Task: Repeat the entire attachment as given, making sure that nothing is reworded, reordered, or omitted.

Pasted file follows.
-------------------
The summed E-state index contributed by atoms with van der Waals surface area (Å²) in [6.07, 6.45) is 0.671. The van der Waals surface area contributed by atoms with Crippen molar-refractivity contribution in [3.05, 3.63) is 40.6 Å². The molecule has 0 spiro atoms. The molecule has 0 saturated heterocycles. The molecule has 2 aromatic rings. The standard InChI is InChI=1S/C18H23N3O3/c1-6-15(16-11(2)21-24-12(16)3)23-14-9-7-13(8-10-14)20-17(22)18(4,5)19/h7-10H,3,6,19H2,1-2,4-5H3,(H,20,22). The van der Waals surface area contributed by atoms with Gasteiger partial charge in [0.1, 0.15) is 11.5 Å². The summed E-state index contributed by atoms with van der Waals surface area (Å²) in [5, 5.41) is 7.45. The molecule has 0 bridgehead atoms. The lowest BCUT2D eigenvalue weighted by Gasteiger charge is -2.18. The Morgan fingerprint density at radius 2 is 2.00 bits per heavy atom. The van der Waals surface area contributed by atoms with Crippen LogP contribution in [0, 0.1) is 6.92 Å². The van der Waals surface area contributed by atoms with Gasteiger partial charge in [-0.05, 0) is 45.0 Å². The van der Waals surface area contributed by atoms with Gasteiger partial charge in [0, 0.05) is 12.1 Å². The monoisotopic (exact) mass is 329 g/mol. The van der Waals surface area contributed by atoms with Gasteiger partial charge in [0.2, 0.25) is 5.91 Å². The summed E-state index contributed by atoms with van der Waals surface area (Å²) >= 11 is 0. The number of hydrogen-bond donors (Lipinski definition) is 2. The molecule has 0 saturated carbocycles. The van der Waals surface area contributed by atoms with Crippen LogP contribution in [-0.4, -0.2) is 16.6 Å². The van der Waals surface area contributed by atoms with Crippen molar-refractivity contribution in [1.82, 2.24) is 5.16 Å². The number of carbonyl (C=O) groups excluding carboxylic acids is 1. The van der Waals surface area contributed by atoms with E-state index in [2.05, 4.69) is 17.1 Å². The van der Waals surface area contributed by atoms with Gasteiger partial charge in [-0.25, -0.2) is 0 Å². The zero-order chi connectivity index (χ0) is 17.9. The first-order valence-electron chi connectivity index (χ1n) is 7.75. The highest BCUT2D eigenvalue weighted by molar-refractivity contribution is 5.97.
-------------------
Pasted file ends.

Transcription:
The summed E-state index contributed by atoms with van der Waals surface area (Å²) in [6.07, 6.45) is 0.671. The van der Waals surface area contributed by atoms with Crippen molar-refractivity contribution in [3.05, 3.63) is 40.6 Å². The molecule has 0 spiro atoms. The molecule has 0 saturated heterocycles. The molecule has 2 aromatic rings. The standard InChI is InChI=1S/C18H23N3O3/c1-6-15(16-11(2)21-24-12(16)3)23-14-9-7-13(8-10-14)20-17(22)18(4,5)19/h7-10H,3,6,19H2,1-2,4-5H3,(H,20,22). The van der Waals surface area contributed by atoms with Gasteiger partial charge in [0.1, 0.15) is 11.5 Å². The summed E-state index contributed by atoms with van der Waals surface area (Å²) in [5, 5.41) is 7.45. The molecule has 0 bridgehead atoms. The lowest BCUT2D eigenvalue weighted by Gasteiger charge is -2.18. The Morgan fingerprint density at radius 2 is 2.00 bits per heavy atom. The van der Waals surface area contributed by atoms with Crippen LogP contribution in [0, 0.1) is 6.92 Å². The van der Waals surface area contributed by atoms with Gasteiger partial charge in [-0.05, 0) is 45.0 Å². The van der Waals surface area contributed by atoms with Gasteiger partial charge in [0, 0.05) is 12.1 Å². The monoisotopic (exact) mass is 329 g/mol. The van der Waals surface area contributed by atoms with Gasteiger partial charge in [0.2, 0.25) is 5.91 Å². The summed E-state index contributed by atoms with van der Waals surface area (Å²) >= 11 is 0. The number of hydrogen-bond donors (Lipinski definition) is 2. The molecule has 0 saturated carbocycles. The van der Waals surface area contributed by atoms with Crippen LogP contribution in [-0.4, -0.2) is 16.6 Å². The van der Waals surface area contributed by atoms with Crippen molar-refractivity contribution in [1.82, 2.24) is 5.16 Å². The number of carbonyl (C=O) groups excluding carboxylic acids is 1. The van der Waals surface area contributed by atoms with E-state index in [2.05, 4.69) is 17.1 Å². The van der Waals surface area contributed by atoms with Gasteiger partial charge in [-0.25, -0.2) is 0 Å². The zero-order chi connectivity index (χ0) is 17.9. The first-order valence-electron chi connectivity index (χ1n) is 7.75. The highest BCUT2D eigenvalue weighted by molar-refractivity contribution is 5.97.